The economic case for independence was already an Achilles heel for Scotland’s nationalist movement, as was seen in the damaging arguments over the future currency for an independent Scotland (they didn’t want the euro, and the Brits wouldn’t help them keep the pound). However the strongest economic argument for Scottish independence involved oil revenues from the North Sea, and the SNP based much of its case on Scotland being able to sell its North Sea oil for $100 per barrel. With Brent crude hovering just above $70 per barrel, that math is looking a lot fuzzier. The Guardian reports:
Alex Salmond, the former Scottish first minister, argued that $24tn (£15tn) worth of oil and gas was still waiting to be extracted, but these figures were premised on a crude price of $100 a barrel. An oil price substantially below that would complicate the SNP’s costings for an independent Scotland, which would be looking to the North Sea for a sizeable contribution in tax and jobs.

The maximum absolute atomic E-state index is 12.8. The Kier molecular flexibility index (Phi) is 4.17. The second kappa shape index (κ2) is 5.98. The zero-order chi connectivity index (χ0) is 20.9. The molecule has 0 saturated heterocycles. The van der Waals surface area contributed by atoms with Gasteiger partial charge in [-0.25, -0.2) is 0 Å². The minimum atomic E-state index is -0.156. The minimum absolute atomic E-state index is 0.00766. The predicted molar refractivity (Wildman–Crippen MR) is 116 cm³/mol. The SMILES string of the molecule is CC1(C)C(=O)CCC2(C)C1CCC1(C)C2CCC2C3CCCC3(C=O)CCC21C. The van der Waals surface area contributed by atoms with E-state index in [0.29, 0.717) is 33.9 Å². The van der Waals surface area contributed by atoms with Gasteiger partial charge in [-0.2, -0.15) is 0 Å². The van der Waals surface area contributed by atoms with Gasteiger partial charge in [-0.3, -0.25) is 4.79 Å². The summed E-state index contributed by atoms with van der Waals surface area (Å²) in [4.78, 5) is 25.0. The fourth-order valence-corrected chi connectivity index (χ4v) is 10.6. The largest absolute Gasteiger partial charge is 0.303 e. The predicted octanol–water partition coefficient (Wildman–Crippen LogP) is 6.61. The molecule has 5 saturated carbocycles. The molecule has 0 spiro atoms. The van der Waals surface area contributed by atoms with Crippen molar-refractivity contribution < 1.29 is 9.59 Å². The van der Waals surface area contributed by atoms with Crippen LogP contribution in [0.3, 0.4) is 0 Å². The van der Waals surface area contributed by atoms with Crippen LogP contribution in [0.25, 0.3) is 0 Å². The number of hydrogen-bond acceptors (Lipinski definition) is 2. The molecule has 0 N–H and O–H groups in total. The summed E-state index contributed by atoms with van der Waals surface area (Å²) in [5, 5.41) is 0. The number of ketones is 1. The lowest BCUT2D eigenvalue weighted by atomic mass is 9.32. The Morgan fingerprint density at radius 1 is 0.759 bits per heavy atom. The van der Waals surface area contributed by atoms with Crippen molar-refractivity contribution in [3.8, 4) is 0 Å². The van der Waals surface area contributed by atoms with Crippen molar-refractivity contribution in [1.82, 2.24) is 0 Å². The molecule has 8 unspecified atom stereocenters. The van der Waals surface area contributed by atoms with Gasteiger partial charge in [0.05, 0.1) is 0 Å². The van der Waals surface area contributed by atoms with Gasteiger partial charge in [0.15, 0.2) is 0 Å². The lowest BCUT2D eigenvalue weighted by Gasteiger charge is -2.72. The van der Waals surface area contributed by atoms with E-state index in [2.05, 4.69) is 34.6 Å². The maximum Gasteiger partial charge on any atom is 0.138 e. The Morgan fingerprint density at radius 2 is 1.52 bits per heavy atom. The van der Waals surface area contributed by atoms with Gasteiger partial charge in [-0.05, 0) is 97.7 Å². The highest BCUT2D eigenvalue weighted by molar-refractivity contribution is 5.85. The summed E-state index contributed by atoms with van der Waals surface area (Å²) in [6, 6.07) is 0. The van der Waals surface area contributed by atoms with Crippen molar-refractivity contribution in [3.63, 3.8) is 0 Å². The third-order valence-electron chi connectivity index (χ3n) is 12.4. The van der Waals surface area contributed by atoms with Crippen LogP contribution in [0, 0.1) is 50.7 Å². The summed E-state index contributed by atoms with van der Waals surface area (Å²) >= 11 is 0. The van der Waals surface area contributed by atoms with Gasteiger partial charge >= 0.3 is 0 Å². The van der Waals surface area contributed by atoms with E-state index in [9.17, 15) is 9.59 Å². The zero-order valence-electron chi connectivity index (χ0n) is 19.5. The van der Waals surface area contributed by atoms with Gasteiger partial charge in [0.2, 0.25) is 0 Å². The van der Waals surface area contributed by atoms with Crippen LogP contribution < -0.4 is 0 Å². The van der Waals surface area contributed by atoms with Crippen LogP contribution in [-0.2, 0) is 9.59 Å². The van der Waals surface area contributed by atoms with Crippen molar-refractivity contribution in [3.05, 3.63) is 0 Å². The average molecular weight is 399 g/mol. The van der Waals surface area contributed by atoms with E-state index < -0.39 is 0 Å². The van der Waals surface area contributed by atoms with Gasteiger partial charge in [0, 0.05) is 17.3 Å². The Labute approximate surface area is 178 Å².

Moreover, cheaper global prices could scare away oil companies already wary of investing in expensive North Sea projects. Nicola Sturgeon, First Minister of Scotland and leader of the SNP, said in an interview today that she expects crude to rebound back to $100 per barrel levels sometime next year, but that may be wishful thinking. In the short to medium term, as U.S. production continues to pour into world markets and growth remains slack in Europe and slowing in China, a return to triple digit crude prices seems unlikely.